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Carlos B. Lopez, Constable

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Constable's Notebook - January 2009

Much has been written and broadcast in recent weeks regarding an incident where a Precinct 3 deputy constable tasered a 72 year old woman during a traffic stop. Even though my office (Precinct 5) was not involved with this situation, I received hundreds of e-mails from Travis County residents and people around the nation who shared their opinions about this case and the general use of tasers by law enforcement officials.

Tasers were first developed for use by law enforcement officers as a less lethal weapon intended to subdue people who pose a threat to themselves or others without causing serious injury or death to officers or suspects. Law enforcement officers began using tasers on a widespread basis in the late 90s. Today about 12,000 U.S. law enforcement agencies, including many in Texas, authorize tasers. Taser Inc. claims that tasers have saved tens of thousands of lives because police did not have to reach for or fire their weapons. Critics of tasers point to the couple hundred suspects who have died after being tased, the disproportionate number of minorities who have been tased in some jurisdictions and instances where officers clearly should not have tased a suspect.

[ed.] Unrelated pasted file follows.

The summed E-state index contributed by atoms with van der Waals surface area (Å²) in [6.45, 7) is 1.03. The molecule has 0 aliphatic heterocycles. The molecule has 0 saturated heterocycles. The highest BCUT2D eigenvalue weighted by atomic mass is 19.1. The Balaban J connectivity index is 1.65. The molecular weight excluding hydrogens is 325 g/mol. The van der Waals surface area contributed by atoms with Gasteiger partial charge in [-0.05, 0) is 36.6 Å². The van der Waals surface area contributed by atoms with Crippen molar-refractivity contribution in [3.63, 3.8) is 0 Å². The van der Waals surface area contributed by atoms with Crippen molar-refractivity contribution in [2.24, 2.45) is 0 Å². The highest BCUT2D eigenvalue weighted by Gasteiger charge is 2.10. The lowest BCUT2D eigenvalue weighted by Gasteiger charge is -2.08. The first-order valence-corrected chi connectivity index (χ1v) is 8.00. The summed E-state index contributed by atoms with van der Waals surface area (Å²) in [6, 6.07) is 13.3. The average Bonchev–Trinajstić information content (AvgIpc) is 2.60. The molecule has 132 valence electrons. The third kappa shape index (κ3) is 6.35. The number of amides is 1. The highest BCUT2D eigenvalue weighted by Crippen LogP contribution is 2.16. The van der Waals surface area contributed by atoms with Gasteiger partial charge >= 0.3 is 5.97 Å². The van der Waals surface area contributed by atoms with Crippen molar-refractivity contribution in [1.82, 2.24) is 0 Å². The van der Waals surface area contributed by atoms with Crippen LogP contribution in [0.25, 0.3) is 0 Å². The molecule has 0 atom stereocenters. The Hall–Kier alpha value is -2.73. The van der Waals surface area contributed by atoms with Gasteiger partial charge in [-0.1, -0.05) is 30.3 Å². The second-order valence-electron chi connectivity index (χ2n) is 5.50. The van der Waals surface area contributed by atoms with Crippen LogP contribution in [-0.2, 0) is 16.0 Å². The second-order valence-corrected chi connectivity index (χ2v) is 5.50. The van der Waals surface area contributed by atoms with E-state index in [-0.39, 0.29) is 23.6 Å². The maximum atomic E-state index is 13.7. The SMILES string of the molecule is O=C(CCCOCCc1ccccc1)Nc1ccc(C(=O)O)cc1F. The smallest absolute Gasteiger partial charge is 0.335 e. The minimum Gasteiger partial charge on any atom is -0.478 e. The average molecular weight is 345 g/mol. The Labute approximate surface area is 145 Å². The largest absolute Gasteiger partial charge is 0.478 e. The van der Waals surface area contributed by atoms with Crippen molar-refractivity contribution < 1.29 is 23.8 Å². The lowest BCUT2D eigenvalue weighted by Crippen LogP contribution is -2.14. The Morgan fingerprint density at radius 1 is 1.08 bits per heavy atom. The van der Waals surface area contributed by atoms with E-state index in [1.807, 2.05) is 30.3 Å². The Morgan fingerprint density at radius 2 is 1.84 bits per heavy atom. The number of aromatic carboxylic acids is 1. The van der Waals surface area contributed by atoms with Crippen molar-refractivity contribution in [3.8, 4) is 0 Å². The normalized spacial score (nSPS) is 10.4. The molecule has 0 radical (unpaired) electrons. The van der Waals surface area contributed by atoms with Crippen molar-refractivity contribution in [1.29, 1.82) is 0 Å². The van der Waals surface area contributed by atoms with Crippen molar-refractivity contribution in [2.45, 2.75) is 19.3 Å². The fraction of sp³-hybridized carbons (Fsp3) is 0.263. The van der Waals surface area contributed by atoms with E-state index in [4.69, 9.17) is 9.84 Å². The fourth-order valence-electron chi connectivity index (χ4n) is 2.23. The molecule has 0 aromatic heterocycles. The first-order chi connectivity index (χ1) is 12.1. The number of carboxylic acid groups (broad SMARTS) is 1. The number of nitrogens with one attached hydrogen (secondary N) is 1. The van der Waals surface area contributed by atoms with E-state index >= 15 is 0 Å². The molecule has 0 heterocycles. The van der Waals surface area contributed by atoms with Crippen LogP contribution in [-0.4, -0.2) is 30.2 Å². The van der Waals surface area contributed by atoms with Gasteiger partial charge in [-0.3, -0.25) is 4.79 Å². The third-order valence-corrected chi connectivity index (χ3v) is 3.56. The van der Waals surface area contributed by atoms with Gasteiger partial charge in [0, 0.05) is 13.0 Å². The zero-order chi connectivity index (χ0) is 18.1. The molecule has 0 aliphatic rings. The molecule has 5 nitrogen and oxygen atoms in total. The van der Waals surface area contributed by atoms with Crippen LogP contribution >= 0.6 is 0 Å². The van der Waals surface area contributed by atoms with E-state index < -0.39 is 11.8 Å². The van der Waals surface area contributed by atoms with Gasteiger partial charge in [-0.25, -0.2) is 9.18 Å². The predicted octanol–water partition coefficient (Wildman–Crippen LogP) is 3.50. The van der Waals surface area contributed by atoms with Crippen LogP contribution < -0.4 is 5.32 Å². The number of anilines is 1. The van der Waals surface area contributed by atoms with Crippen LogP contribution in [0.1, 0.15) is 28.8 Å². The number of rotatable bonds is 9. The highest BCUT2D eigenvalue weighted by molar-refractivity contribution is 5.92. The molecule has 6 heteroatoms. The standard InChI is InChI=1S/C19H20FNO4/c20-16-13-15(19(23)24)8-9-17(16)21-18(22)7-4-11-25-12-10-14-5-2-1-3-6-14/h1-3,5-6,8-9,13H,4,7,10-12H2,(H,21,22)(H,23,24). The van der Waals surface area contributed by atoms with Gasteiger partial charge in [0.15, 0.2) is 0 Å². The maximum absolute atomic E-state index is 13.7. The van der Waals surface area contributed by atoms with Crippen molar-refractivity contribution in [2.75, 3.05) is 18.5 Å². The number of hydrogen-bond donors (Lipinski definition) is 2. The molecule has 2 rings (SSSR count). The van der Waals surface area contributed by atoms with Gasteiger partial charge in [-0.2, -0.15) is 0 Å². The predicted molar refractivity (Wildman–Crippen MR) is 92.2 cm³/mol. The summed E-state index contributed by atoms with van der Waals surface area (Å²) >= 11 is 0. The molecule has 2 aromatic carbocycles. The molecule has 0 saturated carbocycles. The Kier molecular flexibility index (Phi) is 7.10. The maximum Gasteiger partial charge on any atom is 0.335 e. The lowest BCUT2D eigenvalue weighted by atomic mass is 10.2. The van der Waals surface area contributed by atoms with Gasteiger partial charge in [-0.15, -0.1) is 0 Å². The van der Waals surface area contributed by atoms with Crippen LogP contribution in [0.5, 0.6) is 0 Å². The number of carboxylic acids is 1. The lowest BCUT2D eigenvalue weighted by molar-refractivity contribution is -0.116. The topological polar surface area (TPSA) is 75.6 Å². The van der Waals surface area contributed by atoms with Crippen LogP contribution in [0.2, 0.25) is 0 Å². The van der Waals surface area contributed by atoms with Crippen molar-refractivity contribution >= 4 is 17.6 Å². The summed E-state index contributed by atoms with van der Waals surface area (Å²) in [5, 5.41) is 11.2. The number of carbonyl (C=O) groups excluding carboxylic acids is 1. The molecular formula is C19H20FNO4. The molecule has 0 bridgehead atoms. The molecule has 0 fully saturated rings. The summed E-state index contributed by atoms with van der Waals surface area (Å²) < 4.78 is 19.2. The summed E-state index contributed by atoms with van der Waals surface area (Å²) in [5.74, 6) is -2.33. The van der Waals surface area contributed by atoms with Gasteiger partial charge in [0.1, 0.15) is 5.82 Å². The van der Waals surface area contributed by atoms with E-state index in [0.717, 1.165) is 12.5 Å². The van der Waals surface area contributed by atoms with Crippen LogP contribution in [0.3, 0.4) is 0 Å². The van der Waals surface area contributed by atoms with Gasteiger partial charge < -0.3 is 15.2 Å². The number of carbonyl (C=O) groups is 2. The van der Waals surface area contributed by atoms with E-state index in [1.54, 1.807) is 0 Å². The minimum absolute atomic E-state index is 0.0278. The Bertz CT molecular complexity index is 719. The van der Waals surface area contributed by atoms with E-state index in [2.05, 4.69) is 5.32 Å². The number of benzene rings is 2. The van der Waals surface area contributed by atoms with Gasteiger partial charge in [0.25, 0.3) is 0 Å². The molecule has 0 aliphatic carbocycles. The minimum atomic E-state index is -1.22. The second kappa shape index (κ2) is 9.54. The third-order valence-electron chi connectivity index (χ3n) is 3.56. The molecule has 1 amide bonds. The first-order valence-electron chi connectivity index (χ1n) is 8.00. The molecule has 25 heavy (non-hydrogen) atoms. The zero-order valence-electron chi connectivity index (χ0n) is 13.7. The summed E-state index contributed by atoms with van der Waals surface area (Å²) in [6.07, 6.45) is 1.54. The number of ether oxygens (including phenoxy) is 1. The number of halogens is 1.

Virtually all law enforcement agencies have policies that govern the use of tasers, but their placement on the use of force continuum varies widely. A Government Accountability Office report found that some agencies restrict the use of tasers to situations to where batons would be used. Some agencies, including the Austin Police Department (APD), authorize tasers when “the officer perceives the situation as volatile” where chemical spray would be used. Other agencies authorize use when suspects are passive but not responding to verbal commands. APD prohibits the use of tasers “on pregnant women, children under 14, the elderly or disabled or suspects fleeing from officers for a misdemeanor or non-violent offense unless the suspect is armed and poses an immediate threat to the officer or another person or using the weapon when flammable liquids or gasses are present.” APD officers are also required to warn suspects before firing tasers. State law does not require officers who use tasers to be trained but for safety and liability reasons practically all agencies do require up to16 hours of training. Some agencies require periodic re-training and many agencies require officers who carry tasers to be tased so they can better understand the impact.

Most law enforcement officials believe that tasers are legitimate law enforcement tools that when properly used reduce or prevent injuries and save lives. Unlike the use of firearms where specific rules and training requirements exist, thousands of Texas law enforcement agencies set their own taser policies and determine what training their officers should receive. As a result some officers are authorized to tase passive but non-compliant individuals while others are not. Some officers receive adequate training to properly handle tasers and make proper judgments while others do not. Given the public outcry over the latest taser incidents and others, the Texas Legislature should work with law enforcement officials to develop a state-wide taser policy and training requirement. A single state-wide policy would result in more consistent enforcement by officers when used throughout Texas and even within Travis County.



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